In sum, 60% of e-patients, or 37% of U.S. adults, have done at least one of these eleven social media activities related to health and health care. As health economist Jane Sarasohn-Kahn writes, health-related social technologies capture “the exchange of health information and personal stories in a way that transcends both medical textbooks and chatting with a friend on the phone – yet offers some of the benefits of both.”15
Age is a significant predictor for accessing user-generated content related to health. About two-thirds of e-patients ages 18-49 have done at least one of the activities listed, compared with one-half of e-patients age 50 and older. Two-thirds of e-patients with broadband at home or wireless access have done at least one health social media activity on the list, compared with half of e-patients with dial-up at home or tethered access.
There are no significant differences among e-patients of various ages or education levels and there is no significant difference between e-patients with home broadband and those with dial-up access.
However, e-patients with mobile access to the internet are more likely than those who have tethered access to contribute their comments and reviews to the online conversation. Again, these data points echo “The Mobile Difference” report, which found that wireless access is associated with deeper engagement and participation in online communications.16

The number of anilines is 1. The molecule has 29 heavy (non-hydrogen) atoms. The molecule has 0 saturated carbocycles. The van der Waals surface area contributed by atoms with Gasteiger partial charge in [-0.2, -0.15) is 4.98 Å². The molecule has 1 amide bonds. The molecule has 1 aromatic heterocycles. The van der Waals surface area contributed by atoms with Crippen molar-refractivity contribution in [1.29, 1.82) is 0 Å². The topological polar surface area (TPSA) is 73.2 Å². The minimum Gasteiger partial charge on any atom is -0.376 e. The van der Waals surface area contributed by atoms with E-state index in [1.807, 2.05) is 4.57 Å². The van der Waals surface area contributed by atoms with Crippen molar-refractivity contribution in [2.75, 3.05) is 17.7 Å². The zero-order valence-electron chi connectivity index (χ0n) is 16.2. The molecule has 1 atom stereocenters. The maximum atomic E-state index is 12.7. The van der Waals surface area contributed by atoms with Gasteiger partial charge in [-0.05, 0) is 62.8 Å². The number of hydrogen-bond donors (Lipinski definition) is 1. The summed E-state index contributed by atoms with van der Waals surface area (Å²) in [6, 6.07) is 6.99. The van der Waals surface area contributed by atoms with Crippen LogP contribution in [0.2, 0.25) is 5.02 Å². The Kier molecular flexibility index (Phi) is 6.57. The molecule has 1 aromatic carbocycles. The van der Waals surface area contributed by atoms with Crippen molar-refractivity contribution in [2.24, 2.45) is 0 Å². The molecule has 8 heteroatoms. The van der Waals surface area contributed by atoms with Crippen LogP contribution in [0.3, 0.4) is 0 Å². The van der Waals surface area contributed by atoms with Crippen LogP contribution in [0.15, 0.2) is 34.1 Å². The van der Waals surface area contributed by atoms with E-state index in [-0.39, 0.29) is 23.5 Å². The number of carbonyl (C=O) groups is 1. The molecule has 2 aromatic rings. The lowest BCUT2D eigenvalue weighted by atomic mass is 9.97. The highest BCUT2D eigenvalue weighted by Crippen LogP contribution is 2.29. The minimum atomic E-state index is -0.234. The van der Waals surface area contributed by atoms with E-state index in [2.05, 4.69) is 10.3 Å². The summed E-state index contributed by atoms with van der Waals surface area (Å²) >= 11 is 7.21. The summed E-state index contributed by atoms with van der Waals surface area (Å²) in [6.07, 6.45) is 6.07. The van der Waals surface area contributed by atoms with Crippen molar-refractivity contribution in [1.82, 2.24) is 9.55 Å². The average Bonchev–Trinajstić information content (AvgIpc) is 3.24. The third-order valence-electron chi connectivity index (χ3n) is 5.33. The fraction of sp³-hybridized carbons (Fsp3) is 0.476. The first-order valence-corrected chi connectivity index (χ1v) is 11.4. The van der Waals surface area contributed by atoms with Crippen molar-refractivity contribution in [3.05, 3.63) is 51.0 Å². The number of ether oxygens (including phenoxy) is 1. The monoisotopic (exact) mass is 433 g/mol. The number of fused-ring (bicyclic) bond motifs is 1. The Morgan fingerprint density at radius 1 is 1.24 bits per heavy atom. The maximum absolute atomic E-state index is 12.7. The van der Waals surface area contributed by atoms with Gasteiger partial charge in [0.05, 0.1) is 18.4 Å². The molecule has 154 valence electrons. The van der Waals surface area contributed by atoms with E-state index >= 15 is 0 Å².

There are signs that the social media gap could close for health consumers. First, mobile technology is associated with deeper engagement in social media and an accelerated pace of information exchange. Second, adults between the ages of 18 to 49 are more likely than older adults to participate in social technologies related to health.
E-patients are more likely than other internet users to engage in social media in general.
It turns out that e-patients’ enthusiasm for social media is not limited to activities related to health. Internet users who have looked online for health information are more likely than non-health seekers to have created or worked on their own blog, read someone else’s blog, used a social network site, used Twitter or another status update service, and to have consulted Wikipedia. Even when controlling for age, education, and other variables, being an e-patient emerges as a significant predictor for other social media engagement.
Mobile access is another independent factor when it comes to predicting social media use. Internet users with wireless access are more likely than those who have only tethered access to engage in a full range of social media activities.
Cite this publication: Susannah Fox and Sydney Jones. “The Social Life of Health Information.” Pew Research Center, Washington, D.C. (June 11, 2009) http://www.pewinternet.org/2009/06/11/the-social-life-of-health-information/, accessed on July 22, 2014.
- Lee Rainie, Leigh Estabrook, and Evans Witt, “Information Searches That Solve Problems.” (Pew Internet Project: December 30, 2007) See: http://www.pewinternet.org/Reports/2007/Information-Searches-That-Solve-Problems.aspx ↩
- "2009 Survey of Health Care Consumers," Deloitte Center for Health Solutions. See: http://www.deloitte.com/dtt/article/0,1002,sid%253D127087%2526cid%253D248733,00.html ↩
- “Health Engagement Barometer,” Edelman (2008). See: http://engageinhealth.com/docs/Edel_HealthBarometer_R13c.pdf ↩
- “How Engaged Are Consumers in Their Health and Health Care, and Why Does It Matter,” Center for Studying Health System Change (October 2008). See: http://www.hschange.com/CONTENT/1019/ ↩
- Jane Sarasohn-Kahn, “The Wisdom of Patients: Health Care Meets Online Social Media” (California HealthCare Foundation, April 22, 2008). See: http://www.chcf.org/topics/chronicdisease/index.cfm?itemID=133631 ↩
- Horrigan, 2009 ↩